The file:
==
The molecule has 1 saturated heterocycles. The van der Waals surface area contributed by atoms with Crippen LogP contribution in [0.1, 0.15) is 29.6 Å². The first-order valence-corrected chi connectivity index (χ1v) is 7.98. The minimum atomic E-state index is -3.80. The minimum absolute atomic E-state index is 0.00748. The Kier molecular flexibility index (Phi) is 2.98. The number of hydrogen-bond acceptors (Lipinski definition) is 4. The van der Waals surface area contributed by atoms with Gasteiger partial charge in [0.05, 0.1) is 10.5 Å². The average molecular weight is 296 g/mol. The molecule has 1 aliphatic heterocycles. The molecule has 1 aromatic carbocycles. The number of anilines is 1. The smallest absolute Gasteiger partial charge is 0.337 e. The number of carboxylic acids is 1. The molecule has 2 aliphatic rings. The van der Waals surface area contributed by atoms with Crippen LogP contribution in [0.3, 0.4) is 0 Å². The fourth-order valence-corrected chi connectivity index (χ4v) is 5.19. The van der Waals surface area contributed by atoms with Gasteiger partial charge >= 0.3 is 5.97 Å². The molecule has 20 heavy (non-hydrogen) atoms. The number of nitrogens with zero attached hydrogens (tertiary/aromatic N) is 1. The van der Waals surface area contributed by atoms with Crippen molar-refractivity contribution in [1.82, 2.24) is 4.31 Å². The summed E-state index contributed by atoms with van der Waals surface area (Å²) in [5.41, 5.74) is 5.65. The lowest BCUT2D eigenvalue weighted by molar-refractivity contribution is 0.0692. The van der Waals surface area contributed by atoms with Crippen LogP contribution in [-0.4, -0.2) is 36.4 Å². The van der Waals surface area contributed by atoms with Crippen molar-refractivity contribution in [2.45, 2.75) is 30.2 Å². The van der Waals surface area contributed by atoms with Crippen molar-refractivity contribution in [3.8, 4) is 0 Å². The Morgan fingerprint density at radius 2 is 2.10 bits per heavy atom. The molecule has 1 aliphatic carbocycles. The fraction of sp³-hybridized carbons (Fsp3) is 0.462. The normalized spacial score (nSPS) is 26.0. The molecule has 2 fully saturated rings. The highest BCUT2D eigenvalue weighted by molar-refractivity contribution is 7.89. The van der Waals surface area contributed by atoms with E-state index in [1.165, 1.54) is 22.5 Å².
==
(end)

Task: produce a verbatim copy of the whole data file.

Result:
The molecule has 1 saturated heterocycles. The van der Waals surface area contributed by atoms with Crippen LogP contribution in [0.1, 0.15) is 29.6 Å². The first-order valence-corrected chi connectivity index (χ1v) is 7.98. The minimum atomic E-state index is -3.80. The minimum absolute atomic E-state index is 0.00748. The Kier molecular flexibility index (Phi) is 2.98. The number of hydrogen-bond acceptors (Lipinski definition) is 4. The van der Waals surface area contributed by atoms with Gasteiger partial charge in [0.05, 0.1) is 10.5 Å². The average molecular weight is 296 g/mol. The molecule has 1 aliphatic heterocycles. The molecule has 1 aromatic carbocycles. The number of anilines is 1. The smallest absolute Gasteiger partial charge is 0.337 e. The number of carboxylic acids is 1. The molecule has 2 aliphatic rings. The van der Waals surface area contributed by atoms with Crippen LogP contribution in [0.3, 0.4) is 0 Å². The fourth-order valence-corrected chi connectivity index (χ4v) is 5.19. The van der Waals surface area contributed by atoms with Gasteiger partial charge >= 0.3 is 5.97 Å². The molecule has 20 heavy (non-hydrogen) atoms. The number of nitrogens with zero attached hydrogens (tertiary/aromatic N) is 1. The van der Waals surface area contributed by atoms with Crippen molar-refractivity contribution in [1.82, 2.24) is 4.31 Å². The summed E-state index contributed by atoms with van der Waals surface area (Å²) in [5.41, 5.74) is 5.65. The lowest BCUT2D eigenvalue weighted by molar-refractivity contribution is 0.0692. The van der Waals surface area contributed by atoms with Crippen LogP contribution in [-0.4, -0.2) is 36.4 Å². The van der Waals surface area contributed by atoms with Crippen molar-refractivity contribution in [2.45, 2.75) is 30.2 Å². The van der Waals surface area contributed by atoms with Crippen molar-refractivity contribution in [3.8, 4) is 0 Å². The Morgan fingerprint density at radius 2 is 2.10 bits per heavy atom. The molecule has 1 aliphatic carbocycles. The fraction of sp³-hybridized carbons (Fsp3) is 0.462. The normalized spacial score (nSPS) is 26.0. The molecule has 2 fully saturated rings. The highest BCUT2D eigenvalue weighted by molar-refractivity contribution is 7.89. The van der Waals surface area contributed by atoms with E-state index in [1.165, 1.54) is 22.5 Å².